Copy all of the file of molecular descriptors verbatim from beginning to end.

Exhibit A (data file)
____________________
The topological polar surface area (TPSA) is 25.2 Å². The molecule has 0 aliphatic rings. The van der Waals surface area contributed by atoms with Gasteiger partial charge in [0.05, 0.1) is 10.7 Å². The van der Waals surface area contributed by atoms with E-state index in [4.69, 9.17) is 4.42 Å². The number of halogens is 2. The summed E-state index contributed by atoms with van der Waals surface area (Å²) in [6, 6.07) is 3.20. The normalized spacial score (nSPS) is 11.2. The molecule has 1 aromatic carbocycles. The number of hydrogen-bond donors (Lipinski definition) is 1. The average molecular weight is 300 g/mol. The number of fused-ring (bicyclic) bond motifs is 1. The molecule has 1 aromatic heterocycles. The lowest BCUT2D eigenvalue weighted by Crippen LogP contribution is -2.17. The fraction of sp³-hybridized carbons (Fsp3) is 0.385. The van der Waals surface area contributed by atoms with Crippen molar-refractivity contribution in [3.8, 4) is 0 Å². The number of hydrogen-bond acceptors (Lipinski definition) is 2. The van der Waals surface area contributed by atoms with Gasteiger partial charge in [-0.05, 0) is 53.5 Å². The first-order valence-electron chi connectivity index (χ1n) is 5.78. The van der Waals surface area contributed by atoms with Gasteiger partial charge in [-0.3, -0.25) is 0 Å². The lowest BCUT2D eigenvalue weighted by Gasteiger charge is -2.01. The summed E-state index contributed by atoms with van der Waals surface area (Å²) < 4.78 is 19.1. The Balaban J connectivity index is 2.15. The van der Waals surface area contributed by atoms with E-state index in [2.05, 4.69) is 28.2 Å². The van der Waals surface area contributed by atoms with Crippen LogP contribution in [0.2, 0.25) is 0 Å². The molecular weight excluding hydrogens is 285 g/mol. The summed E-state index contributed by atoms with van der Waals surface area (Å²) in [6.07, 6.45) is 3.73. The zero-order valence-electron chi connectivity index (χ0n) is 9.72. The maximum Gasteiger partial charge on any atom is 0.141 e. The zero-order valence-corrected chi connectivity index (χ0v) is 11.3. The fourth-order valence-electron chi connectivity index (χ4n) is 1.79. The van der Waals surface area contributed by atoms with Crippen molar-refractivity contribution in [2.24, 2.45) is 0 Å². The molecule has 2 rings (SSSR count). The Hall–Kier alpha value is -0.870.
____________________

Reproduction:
The topological polar surface area (TPSA) is 25.2 Å². The molecule has 0 aliphatic rings. The van der Waals surface area contributed by atoms with Gasteiger partial charge in [0.05, 0.1) is 10.7 Å². The van der Waals surface area contributed by atoms with E-state index in [4.69, 9.17) is 4.42 Å². The number of halogens is 2. The summed E-state index contributed by atoms with van der Waals surface area (Å²) in [6, 6.07) is 3.20. The normalized spacial score (nSPS) is 11.2. The molecule has 1 aromatic carbocycles. The number of hydrogen-bond donors (Lipinski definition) is 1. The average molecular weight is 300 g/mol. The number of fused-ring (bicyclic) bond motifs is 1. The molecule has 1 aromatic heterocycles. The lowest BCUT2D eigenvalue weighted by Crippen LogP contribution is -2.17. The fraction of sp³-hybridized carbons (Fsp3) is 0.385. The van der Waals surface area contributed by atoms with Crippen molar-refractivity contribution in [3.8, 4) is 0 Å². The number of hydrogen-bond acceptors (Lipinski definition) is 2. The van der Waals surface area contributed by atoms with Gasteiger partial charge in [-0.05, 0) is 53.5 Å². The first-order valence-electron chi connectivity index (χ1n) is 5.78. The van der Waals surface area contributed by atoms with Gasteiger partial charge in [-0.3, -0.25) is 0 Å². The lowest BCUT2D eigenvalue weighted by Gasteiger charge is -2.01. The summed E-state index contributed by atoms with van der Waals surface area (Å²) < 4.78 is 19.1. The Balaban J connectivity index is 2.15. The van der Waals surface area contributed by atoms with E-state index in [2.05, 4.69) is 28.2 Å². The van der Waals surface area contributed by atoms with Crippen LogP contribution in [0.2, 0.25) is 0 Å². The molecular weight excluding hydrogens is 285 g/mol. The summed E-state index contributed by atoms with van der Waals surface area (Å²) in [6.07, 6.45) is 3.73. The zero-order valence-electron chi connectivity index (χ0n) is 9.72. The maximum Gasteiger partial charge on any atom is 0.141 e. The zero-order valence-corrected chi connectivity index (χ0v) is 11.3. The fourth-order valence-electron chi connectivity index (χ4n) is 1.79. The van der Waals surface area contributed by atoms with Crippen molar-refractivity contribution in [2.24, 2.45) is 0 Å². The molecule has 2 rings (SSSR count). The Hall–Kier alpha value is -0.870.